Jason Delman – Mariner Finance
John Smith enjoys digging deeply into technology and customers rave about the new app he helped develop. He likes working behind the scenes.
Jane Doe, another employee, lives for personal interactions. She likes helping borrowers navigate the loan process because it can improve their lives.
John and Jane aren’t real Mariner Finance employees, but they have the types of traits the business looks for. Those are measured and evaluated through a talent management and assessment tool used by Vice President of HR Jason Delman and his team.
That tool has become invaluable as Mariner Finance has grown, especially because the growth has occurred through acquisitions, meaning employees from other businesses must be extensively integrated and trained, he says.
“We want to be a consumer credit company of choice and grow through the U.S., which we’ve done,” Delman says. “In HR, we’ve learned how to build an information system on our own, and it’s been a good experience for so many employees to build those skillsets.”
Growth and change
Headquartered outside Baltimore in Nottingham, Maryland, Mariner Finance and its affiliates have roots dating to 1927. Mariner Finance became a stand-alone finance company in 2010 and now operates in 26 states with more than 470 offices, offering loans from $1,000 to $25,000, according to its website.
Delman joined Mariner Finance in 2009 when the company had about 30 branches and 200 employees. Back then, he was its only HR employee. Within five years, the company began expanding both by adding branch locations and acquiring other businesses. By 2014, the company had doubled in size and Delman’s department began growing, too.
Now leading a staff of 20, Delman oversees Mariner Finance’s onboarding, recruiting, employee relations, performance management, payroll, compensation and benefits while collaborating with the company’s learning development department on employee training. Delman says he and his team take an empathetic approach.
“When a new employee joins us, I try to review and instill the history and represent behaviors, so they understand how Mariner got to where we are today,” Delman says. “In a company like ours, we get experiences most people don’t get in their entire careers.”
What’s your trait?
Delman also helped create a behavior assessment program to help guide employee growth in 2016. The program uses surveys with questions about personal traits, aspirations, whether respondents may be linear or more abstract in their approach, as well as their goals.
The behavior assessments help him place employees according to their strengths and create more balanced teams, he says. Delman adds that what employees expect of the workplace—including remote work, flexible schedules, benefits and compensation—is changing, and that Mariner Finance is increasing its emphasis on diversity, equity and inclusion.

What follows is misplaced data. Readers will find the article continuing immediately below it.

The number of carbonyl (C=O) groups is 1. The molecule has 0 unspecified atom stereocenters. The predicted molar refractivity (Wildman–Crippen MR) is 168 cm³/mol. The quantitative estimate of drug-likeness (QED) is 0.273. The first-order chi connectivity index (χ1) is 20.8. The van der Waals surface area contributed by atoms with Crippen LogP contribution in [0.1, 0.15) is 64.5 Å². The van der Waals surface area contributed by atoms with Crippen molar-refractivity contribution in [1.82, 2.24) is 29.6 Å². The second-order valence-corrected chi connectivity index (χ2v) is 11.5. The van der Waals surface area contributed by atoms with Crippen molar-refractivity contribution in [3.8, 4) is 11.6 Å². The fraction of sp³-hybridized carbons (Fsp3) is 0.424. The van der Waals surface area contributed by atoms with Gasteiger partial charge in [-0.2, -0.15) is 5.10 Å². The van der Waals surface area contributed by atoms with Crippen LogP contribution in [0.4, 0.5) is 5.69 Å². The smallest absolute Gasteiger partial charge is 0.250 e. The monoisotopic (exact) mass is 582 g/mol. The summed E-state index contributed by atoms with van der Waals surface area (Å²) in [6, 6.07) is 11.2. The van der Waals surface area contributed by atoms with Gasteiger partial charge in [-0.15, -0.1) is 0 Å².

In response, he says he and his team continue to use engagement surveys to understand how Mariner Finance can ensure it understands what employees want and need to succeed in the workplace. DEI efforts include a diversity committee comprised of employees from around the country and group panels helping observe events, including Black History, Women’s History and Hispanic Heritage months.
Born and raised in suburban Baltimore, Delman earned a bachelor’s degree in business with a concentration in HR from Drexel University’s LeBow College of Business in 2004. While at Drexel, Delman was also an HR generalist with AHP Settlement Trust, which was established from the settlement of nationwide diet drug litigation and served eastern Pennsylvania.
In June 2006, Delman joined Nelson as an HR generalist and business partner in the Philadelphia area. He moved back to Maryland in 2008 when he joined Jewish Community Services in Baltimore in April 2008 as an HR specialist.
In 2009, Delman joined Mariner Finance as an HR specialist-generalist and was promoted to HR manager in 2012 as the company began expanding through M&A. He became vice president of HR in April 2015.
Delman says supporting Mariner Finance’s community outreach, such as Jeffie’s Choice, is both crucial and rewarding. Named in honor of Mariner Finance CEO Josh Johnson’s mother, Jennifer “Jeffie” Ann Moss Johnson, the nonprofit supports food banks in its member communities, including pairing local employees to volunteer at them.
Delman says Mariner Finance donates to food pantries in 26 states twice a month. If a community experiences a natural disaster, the company donates food to the recovery efforts, as well.
“These stories make me proud to work for Mariner Finance,” Delman says. “We care a lot about our customers and communities that they live in, and they have great customer service because of this.”
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